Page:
[Numpy-discussion] Adopt Mersenne Twister 64bit?

Robert Kern robert.kern@gmail....
Mon Mar 11 04:46:54 CDT 2013


On Sun, Mar 10, 2013 at 6:12 PM, Siu Kwan Lam <siu@continuum.io> wrote:
> Hi all,
>
> I am redirecting a discussion on github issue tracker here.  My original
> post (https://github.com/numpy/numpy/issues/3137):
>
> "The current implementation of the RNG seems to be MT19937-32. Since 64-bit
> machines are common nowadays, I am suggesting adding or upgrading to
> MT19937-64.  Thoughts?"
>
> Let me start by answering to njsmith's comments on the issue tracker:
>
> Would it be faster?
>
>
> Although I have not benchmarked the 64-bit implementation, it is likely that
> it will be faster on a 64-bit machine since the number of iteration
> (controlled by NN and MM in the reference implementation
> http://www.math.sci.hiroshima-u.ac.jp/~m-mat/MT/VERSIONS/C-LANG/mt19937-64.c)
> is reduced by half.  In addition, each generation in the 64-bit
> implementation produces a 64-bit random int which can be used to generate
> double precision random number.  Unlike the 32-bit implementation which
> requires generating a pair of 32-bit random int.

>From the last time this was brought up, it looks like getting a single
64-bit integer out from MT19937-64 takes about the same amount of time
as getting a single 32-bit integer from MT19937-32, perhaps a little
slower, even on a 64-bit machine.

http://comments.gmane.org/gmane.comp.python.numeric.general/27773

So getting a single double would be not quite twice as fast.

> But, on a 32-bit machine, a 64-bit instruction is translated into 4 32-bit
> instructions; thus, it is likely to be slower.  (1)
>
> Use less memory?
>
>
> The amount of memory use will remain the same.  The size of the RNG state is
> the same.
>
> Provide higher quality randomness?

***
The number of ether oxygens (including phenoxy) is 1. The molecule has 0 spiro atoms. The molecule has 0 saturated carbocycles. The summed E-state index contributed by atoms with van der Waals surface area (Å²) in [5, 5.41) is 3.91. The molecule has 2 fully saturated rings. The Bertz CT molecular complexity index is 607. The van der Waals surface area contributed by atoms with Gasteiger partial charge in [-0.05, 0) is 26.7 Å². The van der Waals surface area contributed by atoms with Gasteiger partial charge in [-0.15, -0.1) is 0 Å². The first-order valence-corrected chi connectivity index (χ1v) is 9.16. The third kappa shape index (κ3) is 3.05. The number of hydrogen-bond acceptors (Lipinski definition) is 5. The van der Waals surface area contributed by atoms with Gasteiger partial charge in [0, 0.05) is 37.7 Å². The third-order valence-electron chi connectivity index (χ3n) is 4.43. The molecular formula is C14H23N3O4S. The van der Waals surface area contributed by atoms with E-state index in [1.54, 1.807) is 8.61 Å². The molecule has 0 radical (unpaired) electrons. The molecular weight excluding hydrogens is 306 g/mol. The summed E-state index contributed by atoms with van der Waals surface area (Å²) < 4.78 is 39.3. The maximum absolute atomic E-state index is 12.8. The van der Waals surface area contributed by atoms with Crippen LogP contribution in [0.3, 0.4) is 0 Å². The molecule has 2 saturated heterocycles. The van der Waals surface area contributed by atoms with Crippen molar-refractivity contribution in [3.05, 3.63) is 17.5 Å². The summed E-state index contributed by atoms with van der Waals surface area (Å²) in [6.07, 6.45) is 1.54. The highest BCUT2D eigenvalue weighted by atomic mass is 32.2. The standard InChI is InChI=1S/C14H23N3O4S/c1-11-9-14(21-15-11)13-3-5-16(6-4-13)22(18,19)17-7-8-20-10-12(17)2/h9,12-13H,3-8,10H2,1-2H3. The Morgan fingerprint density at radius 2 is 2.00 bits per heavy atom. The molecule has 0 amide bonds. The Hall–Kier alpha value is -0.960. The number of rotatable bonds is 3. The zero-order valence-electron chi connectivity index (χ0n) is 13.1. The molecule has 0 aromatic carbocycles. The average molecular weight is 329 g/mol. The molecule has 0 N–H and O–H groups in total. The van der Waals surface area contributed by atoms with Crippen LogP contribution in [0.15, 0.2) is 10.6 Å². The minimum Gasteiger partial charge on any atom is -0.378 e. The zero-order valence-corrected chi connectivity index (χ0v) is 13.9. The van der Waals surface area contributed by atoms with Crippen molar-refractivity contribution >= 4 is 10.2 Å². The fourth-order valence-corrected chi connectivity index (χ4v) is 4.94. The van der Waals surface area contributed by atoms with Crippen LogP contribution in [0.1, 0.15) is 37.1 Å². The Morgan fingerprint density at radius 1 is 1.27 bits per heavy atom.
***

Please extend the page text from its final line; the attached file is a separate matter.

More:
>
>
> My naive answer is that 32-bit and 64-bit implementation have the same
> 2^19937-1 period. Need to do some research and experiments.
>
> Would it change the output of this program: import numpy
> numpy.random.seed(0) print numpy.random.random() ?
>
>
> Unfortunately, yes.  The 64-bit implementation generates a different random
> number sequence with the same seed. (2)
>
>
> My suggestion to overcome (1) and (2) is to allow the user to select between
> the two implementations (and possibly different algorithms in the future).
> If user does not provide a choice, we use the MT19937-32 by default.
>
>         numpy.random.set_state("MT19937_64", …)   # choose the 64-bit
> implementation

Most likely, the different PRNGs should be different subclasses of
RandomState. The module-level convenience API should probably be left
alone. If you need to control the PRNG that you are using, you really
need to be passing around a RandomState instance and not relying on
reseeding the shared global instance. Aside: I really wish we hadn't
exposed `set_state()` in the module API. It's an attractive nuisance.

There is some low-level C work that needs to be done to allow the
non-uniform distributions to be shared between implementations of the
core uniform PRNG, but that's the same no matter how you organize the
upper layer.

--
Robert Kern


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